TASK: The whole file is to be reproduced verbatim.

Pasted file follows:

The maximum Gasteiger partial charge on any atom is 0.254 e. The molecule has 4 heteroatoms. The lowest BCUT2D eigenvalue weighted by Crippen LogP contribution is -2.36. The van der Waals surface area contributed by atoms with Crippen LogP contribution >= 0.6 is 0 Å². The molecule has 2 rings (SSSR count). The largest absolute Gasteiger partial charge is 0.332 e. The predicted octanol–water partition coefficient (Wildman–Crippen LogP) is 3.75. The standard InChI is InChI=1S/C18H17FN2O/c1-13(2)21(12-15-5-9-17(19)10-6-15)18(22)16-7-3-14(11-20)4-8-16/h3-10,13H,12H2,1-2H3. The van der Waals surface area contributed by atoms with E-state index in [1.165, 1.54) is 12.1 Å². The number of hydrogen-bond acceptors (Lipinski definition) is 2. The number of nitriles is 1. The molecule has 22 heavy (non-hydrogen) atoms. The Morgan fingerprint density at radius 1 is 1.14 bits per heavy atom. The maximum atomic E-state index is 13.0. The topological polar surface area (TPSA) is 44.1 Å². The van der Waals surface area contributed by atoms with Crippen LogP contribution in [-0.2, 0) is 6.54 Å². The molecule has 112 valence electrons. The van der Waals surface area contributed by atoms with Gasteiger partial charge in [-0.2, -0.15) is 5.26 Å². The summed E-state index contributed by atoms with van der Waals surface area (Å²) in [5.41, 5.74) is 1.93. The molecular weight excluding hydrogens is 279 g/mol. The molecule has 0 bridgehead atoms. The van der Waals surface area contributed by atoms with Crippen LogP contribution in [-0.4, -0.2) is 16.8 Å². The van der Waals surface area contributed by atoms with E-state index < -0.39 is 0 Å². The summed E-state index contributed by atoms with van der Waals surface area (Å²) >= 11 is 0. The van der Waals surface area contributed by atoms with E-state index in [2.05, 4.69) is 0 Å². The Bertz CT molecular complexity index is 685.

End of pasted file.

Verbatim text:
The maximum Gasteiger partial charge on any atom is 0.254 e. The molecule has 4 heteroatoms. The lowest BCUT2D eigenvalue weighted by Crippen LogP contribution is -2.36. The van der Waals surface area contributed by atoms with Crippen LogP contribution >= 0.6 is 0 Å². The molecule has 2 rings (SSSR count). The largest absolute Gasteiger partial charge is 0.332 e. The predicted octanol–water partition coefficient (Wildman–Crippen LogP) is 3.75. The standard InChI is InChI=1S/C18H17FN2O/c1-13(2)21(12-15-5-9-17(19)10-6-15)18(22)16-7-3-14(11-20)4-8-16/h3-10,13H,12H2,1-2H3. The van der Waals surface area contributed by atoms with E-state index in [1.165, 1.54) is 12.1 Å². The number of hydrogen-bond acceptors (Lipinski definition) is 2. The number of nitriles is 1. The molecule has 22 heavy (non-hydrogen) atoms. The Morgan fingerprint density at radius 1 is 1.14 bits per heavy atom. The maximum atomic E-state index is 13.0. The topological polar surface area (TPSA) is 44.1 Å². The van der Waals surface area contributed by atoms with Crippen LogP contribution in [-0.2, 0) is 6.54 Å². The molecule has 112 valence electrons. The van der Waals surface area contributed by atoms with Gasteiger partial charge in [-0.2, -0.15) is 5.26 Å². The summed E-state index contributed by atoms with van der Waals surface area (Å²) in [5.41, 5.74) is 1.93. The molecular weight excluding hydrogens is 279 g/mol. The molecule has 0 bridgehead atoms. The van der Waals surface area contributed by atoms with Crippen LogP contribution in [-0.4, -0.2) is 16.8 Å². The van der Waals surface area contributed by atoms with E-state index < -0.39 is 0 Å². The summed E-state index contributed by atoms with van der Waals surface area (Å²) >= 11 is 0. The van der Waals surface area contributed by atoms with E-state index in [2.05, 4.69) is 0 Å². The Bertz CT molecular complexity index is 685.